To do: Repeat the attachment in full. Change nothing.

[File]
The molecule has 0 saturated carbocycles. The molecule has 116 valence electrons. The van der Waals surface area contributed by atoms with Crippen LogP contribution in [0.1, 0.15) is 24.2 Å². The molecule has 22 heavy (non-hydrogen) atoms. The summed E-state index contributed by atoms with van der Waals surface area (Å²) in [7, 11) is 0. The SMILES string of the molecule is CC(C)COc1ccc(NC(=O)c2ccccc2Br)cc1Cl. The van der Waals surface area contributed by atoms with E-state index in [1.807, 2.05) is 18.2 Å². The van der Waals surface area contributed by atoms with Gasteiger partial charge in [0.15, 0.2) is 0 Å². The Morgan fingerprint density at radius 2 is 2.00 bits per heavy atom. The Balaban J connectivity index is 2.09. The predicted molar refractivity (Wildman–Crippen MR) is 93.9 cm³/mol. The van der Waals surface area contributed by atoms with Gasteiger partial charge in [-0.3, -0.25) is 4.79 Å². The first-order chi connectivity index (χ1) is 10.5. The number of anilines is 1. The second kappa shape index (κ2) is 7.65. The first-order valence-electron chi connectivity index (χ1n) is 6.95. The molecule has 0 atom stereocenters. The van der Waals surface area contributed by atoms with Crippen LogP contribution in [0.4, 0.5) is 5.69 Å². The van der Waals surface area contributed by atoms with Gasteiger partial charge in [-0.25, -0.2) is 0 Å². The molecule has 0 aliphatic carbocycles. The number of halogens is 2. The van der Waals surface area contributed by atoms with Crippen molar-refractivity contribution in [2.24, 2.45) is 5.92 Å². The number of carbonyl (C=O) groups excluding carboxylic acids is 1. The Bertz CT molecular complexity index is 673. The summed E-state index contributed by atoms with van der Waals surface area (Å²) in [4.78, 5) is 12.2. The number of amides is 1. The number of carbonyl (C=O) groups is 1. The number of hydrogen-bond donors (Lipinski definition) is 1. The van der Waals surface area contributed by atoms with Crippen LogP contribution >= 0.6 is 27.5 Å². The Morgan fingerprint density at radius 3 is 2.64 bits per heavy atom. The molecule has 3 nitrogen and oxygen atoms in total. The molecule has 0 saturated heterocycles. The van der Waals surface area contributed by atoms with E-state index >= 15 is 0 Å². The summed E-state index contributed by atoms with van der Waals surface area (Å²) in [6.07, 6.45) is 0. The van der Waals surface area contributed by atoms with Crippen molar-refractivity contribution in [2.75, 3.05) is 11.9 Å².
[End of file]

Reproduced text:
The molecule has 0 saturated carbocycles. The molecule has 116 valence electrons. The van der Waals surface area contributed by atoms with Crippen LogP contribution in [0.1, 0.15) is 24.2 Å². The molecule has 22 heavy (non-hydrogen) atoms. The summed E-state index contributed by atoms with van der Waals surface area (Å²) in [7, 11) is 0. The SMILES string of the molecule is CC(C)COc1ccc(NC(=O)c2ccccc2Br)cc1Cl. The van der Waals surface area contributed by atoms with E-state index in [1.807, 2.05) is 18.2 Å². The van der Waals surface area contributed by atoms with Gasteiger partial charge in [0.15, 0.2) is 0 Å². The Morgan fingerprint density at radius 2 is 2.00 bits per heavy atom. The Balaban J connectivity index is 2.09. The predicted molar refractivity (Wildman–Crippen MR) is 93.9 cm³/mol. The van der Waals surface area contributed by atoms with Gasteiger partial charge in [-0.3, -0.25) is 4.79 Å². The first-order chi connectivity index (χ1) is 10.5. The number of anilines is 1. The second kappa shape index (κ2) is 7.65. The first-order valence-electron chi connectivity index (χ1n) is 6.95. The molecule has 0 atom stereocenters. The van der Waals surface area contributed by atoms with Crippen LogP contribution in [0.4, 0.5) is 5.69 Å². The van der Waals surface area contributed by atoms with Gasteiger partial charge in [-0.25, -0.2) is 0 Å². The molecule has 0 aliphatic carbocycles. The number of halogens is 2. The van der Waals surface area contributed by atoms with Crippen molar-refractivity contribution in [2.24, 2.45) is 5.92 Å². The number of carbonyl (C=O) groups excluding carboxylic acids is 1. The Bertz CT molecular complexity index is 673. The summed E-state index contributed by atoms with van der Waals surface area (Å²) in [4.78, 5) is 12.2. The number of amides is 1. The number of carbonyl (C=O) groups is 1. The number of hydrogen-bond donors (Lipinski definition) is 1. The van der Waals surface area contributed by atoms with Crippen LogP contribution >= 0.6 is 27.5 Å². The Morgan fingerprint density at radius 3 is 2.64 bits per heavy atom. The molecule has 3 nitrogen and oxygen atoms in total. The molecule has 0 saturated heterocycles. The van der Waals surface area contributed by atoms with E-state index >= 15 is 0 Å². The summed E-state index contributed by atoms with van der Waals surface area (Å²) in [6.07, 6.45) is 0. The van der Waals surface area contributed by atoms with Crippen molar-refractivity contribution in [2.75, 3.05) is 11.9 Å².